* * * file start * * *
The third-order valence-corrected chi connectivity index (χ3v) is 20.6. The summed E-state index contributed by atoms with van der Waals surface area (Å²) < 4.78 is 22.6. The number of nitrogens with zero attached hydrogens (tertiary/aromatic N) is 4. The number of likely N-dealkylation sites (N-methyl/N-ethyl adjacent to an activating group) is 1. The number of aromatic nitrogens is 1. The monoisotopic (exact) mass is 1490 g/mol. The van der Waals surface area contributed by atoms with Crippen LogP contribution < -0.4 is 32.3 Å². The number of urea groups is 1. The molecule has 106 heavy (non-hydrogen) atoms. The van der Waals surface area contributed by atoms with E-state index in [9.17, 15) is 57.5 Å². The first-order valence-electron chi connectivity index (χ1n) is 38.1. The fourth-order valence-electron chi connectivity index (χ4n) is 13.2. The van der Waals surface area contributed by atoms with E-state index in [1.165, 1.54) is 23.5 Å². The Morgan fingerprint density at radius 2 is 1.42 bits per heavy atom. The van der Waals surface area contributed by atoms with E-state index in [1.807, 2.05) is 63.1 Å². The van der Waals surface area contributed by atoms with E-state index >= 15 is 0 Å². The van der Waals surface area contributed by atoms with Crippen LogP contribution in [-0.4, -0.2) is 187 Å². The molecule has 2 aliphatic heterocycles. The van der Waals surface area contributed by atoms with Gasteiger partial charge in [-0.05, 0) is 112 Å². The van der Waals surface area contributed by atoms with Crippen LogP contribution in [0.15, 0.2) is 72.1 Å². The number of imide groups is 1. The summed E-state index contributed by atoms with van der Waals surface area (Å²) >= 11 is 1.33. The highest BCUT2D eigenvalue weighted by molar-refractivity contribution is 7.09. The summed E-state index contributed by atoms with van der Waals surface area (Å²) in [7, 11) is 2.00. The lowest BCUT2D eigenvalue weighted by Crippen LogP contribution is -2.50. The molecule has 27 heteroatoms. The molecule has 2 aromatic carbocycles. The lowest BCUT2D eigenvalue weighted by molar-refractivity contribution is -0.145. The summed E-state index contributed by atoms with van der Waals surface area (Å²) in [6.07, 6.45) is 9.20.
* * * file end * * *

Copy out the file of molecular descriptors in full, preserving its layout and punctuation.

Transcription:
The third-order valence-corrected chi connectivity index (χ3v) is 20.6. The summed E-state index contributed by atoms with van der Waals surface area (Å²) < 4.78 is 22.6. The number of nitrogens with zero attached hydrogens (tertiary/aromatic N) is 4. The number of likely N-dealkylation sites (N-methyl/N-ethyl adjacent to an activating group) is 1. The number of aromatic nitrogens is 1. The monoisotopic (exact) mass is 1490 g/mol. The van der Waals surface area contributed by atoms with Crippen LogP contribution < -0.4 is 32.3 Å². The number of urea groups is 1. The molecule has 106 heavy (non-hydrogen) atoms. The van der Waals surface area contributed by atoms with E-state index in [9.17, 15) is 57.5 Å². The first-order valence-electron chi connectivity index (χ1n) is 38.1. The fourth-order valence-electron chi connectivity index (χ4n) is 13.2. The van der Waals surface area contributed by atoms with E-state index in [1.165, 1.54) is 23.5 Å². The Morgan fingerprint density at radius 2 is 1.42 bits per heavy atom. The van der Waals surface area contributed by atoms with E-state index in [1.807, 2.05) is 63.1 Å². The van der Waals surface area contributed by atoms with E-state index >= 15 is 0 Å². The van der Waals surface area contributed by atoms with Crippen LogP contribution in [-0.4, -0.2) is 187 Å². The molecule has 2 aliphatic heterocycles. The van der Waals surface area contributed by atoms with Gasteiger partial charge in [-0.05, 0) is 112 Å². The van der Waals surface area contributed by atoms with Crippen LogP contribution in [0.15, 0.2) is 72.1 Å². The number of imide groups is 1. The summed E-state index contributed by atoms with van der Waals surface area (Å²) >= 11 is 1.33. The highest BCUT2D eigenvalue weighted by molar-refractivity contribution is 7.09. The summed E-state index contributed by atoms with van der Waals surface area (Å²) in [7, 11) is 2.00. The lowest BCUT2D eigenvalue weighted by Crippen LogP contribution is -2.50. The molecule has 27 heteroatoms. The molecule has 2 aromatic carbocycles. The lowest BCUT2D eigenvalue weighted by molar-refractivity contribution is -0.145. The summed E-state index contributed by atoms with van der Waals surface area (Å²) in [6.07, 6.45) is 9.20.